- Definitions. For purposes of this Order, terms are defined as follows:
- “Nursing home” has the same meaning as provided by section 20109(1) of the Public Health Code, MCL 333.20109(1).
- “Nursing home inspection staff” means employees of the Michigan Department of Licensing and Regulatory Affairs who conduct on-site inspections to ascertain compliance with requirements from the federal Centers for Medicare and Medicaid Services (CMS) and State of Michigan licensing requirements.
- “Testing” means one of the following:
- Molecular (PCR) diagnostic tests that seek to identify viral RNA, have received Emergency Use Authorization from the Food and Drug Administration, and are completed by a laboratory of moderate or high complexity under the Clinical Laboratory Improvement Amendments (“CLIA”).
- Antigen diagnostic tests that have received Emergency Use Authorization from the Food and Drug Administration.
- Testing Protocols.
- The Michigan Department of Licensing and Regulatory Affairs (“LARA”) must demonstrate that nursing home inspection staff complete weekly COVID-19 testing (i.e., once per seven days) and have obtained a negative test result on their most recent test prior to conducting any on-site inspection.
- Nursing home inspection staff must also get tested with a molecular (PCR) diagnostic test as soon as possible if experiencing COVID-19 symptoms or if the staff member has a suspected or confirmed exposure to an individual with COVID-19. Nursing home inspection staff must not conduct on-site inspections while exhibiting the principal symptoms of COVID-19, even if testing is negative for COVID-19.
- Asymptomatic individuals who have recovered from COVID-19 in the past 3 months are exempted from testing under sections 2(a) and 2(b).
- For purposes of this Order, testing of nursing home inspection staff should be done by use of antigen diagnostic testing whenever possible, including LARA administered testing under a protocol developed by LARA or using point of care antigen diagnostic testing available at a nursing home prior to conducting an on-site inspection.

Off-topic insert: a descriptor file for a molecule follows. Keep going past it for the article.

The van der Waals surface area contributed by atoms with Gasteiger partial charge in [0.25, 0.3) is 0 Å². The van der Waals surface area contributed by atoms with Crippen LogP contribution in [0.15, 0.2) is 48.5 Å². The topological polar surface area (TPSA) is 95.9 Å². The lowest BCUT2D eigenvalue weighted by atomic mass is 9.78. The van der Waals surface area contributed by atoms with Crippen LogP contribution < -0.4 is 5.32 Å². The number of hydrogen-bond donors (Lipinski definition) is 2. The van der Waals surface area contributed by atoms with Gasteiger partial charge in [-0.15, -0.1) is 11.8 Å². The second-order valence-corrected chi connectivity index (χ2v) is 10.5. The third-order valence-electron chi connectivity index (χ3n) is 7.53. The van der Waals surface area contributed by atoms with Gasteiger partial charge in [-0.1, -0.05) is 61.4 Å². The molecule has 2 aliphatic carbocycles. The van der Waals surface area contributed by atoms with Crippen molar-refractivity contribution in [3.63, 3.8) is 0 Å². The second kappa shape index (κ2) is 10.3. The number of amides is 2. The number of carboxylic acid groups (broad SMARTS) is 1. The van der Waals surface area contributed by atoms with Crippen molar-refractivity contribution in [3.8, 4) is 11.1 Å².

- Nursing home inspection staff must provide proof of weekly negative results from LARA administered tests, which will issue letters certifying compliance with the terms of this order for each week. In order to enter a nursing home for an on-site inspection, nursing home inspection staff must provide:
- A LARA-issued compliance letter, or
- A negative test result from a nursing home point of care antigen diagnostic test, or
- A negative molecular (PCR) diagnostic test result from a community site.
- Nursing home inspection staff may not conduct on-site inspections while in isolation following a positive COVID-19 test or in quarantine following close contact with a COVID-19 positive individual, in accordance with guidance from the Centers for Disease Control and Prevention.
- Nursing home inspection staff who do not receive a test when required may not conduct on-site inspections of a nursing home, unless:
- The nursing home inspection staff is responding to an immediate jeopardy complaint where federal or state law or regulations require the covered staff to be on-site within a specified timeframe; and
- To delay the onsite investigation could cause potential harm or risk to a resident as a result of an immediate jeopardy complaint not being investigated timely; and
- A rapid point of care test is not available.
- In the situation in which nursing home inspection staff who do not receive a test must conduct an inspection under section 2(g), the nursing home inspection staff must:
- Be asymptomatic and not showing COVID-19 symptoms.
- Complete a COVID-19 screening that may include a temperature check.
- Attest that he or she does not have any COVID-19 symptoms.
- Testing in compliance with this order must begin immediately.
- Nothing in this order modifies, limits, or abridges protections provided by state or federal law for a person with a disability.
- Under MCL 333.2235(1), local health departments are authorized to carry out and enforce the terms of this order.
- Consistent with MCL 333.2261, violation of this order is a misdemeanor punishable by imprisonment for not more than 6 months, or a fine of not more than $200.00, or both.
- The December 1, 2020 order entitled Testing of State of Michigan Nursing Home Inspection Staff is rescinded. Nothing in this order shall be construed to affect any prosecution or civil citation based on conduct that occurred before the effective date of this order.
- Nothing in this order should be taken to interfere with or infringe on the powers of the legislative and judicial branches to perform their constitutional duties or exercise their authority, or protections guaranteed by the state or federal constitutions under these emergency circumstances.
- If any provision of this order is found invalid by a court of competent jurisdiction, whether in whole or in part, such decision will not affect the validity of the remaining part of this order.
This order is effective immediately and remains in effect until May 1, 2021, unless otherwise rescinded. Persons with suggestions and concerns are invited to submit their comments via email to COVID19@michigan.gov.
Date: January 11, 2021
Robert Gordon, Director
Michigan Department of Health and Human Services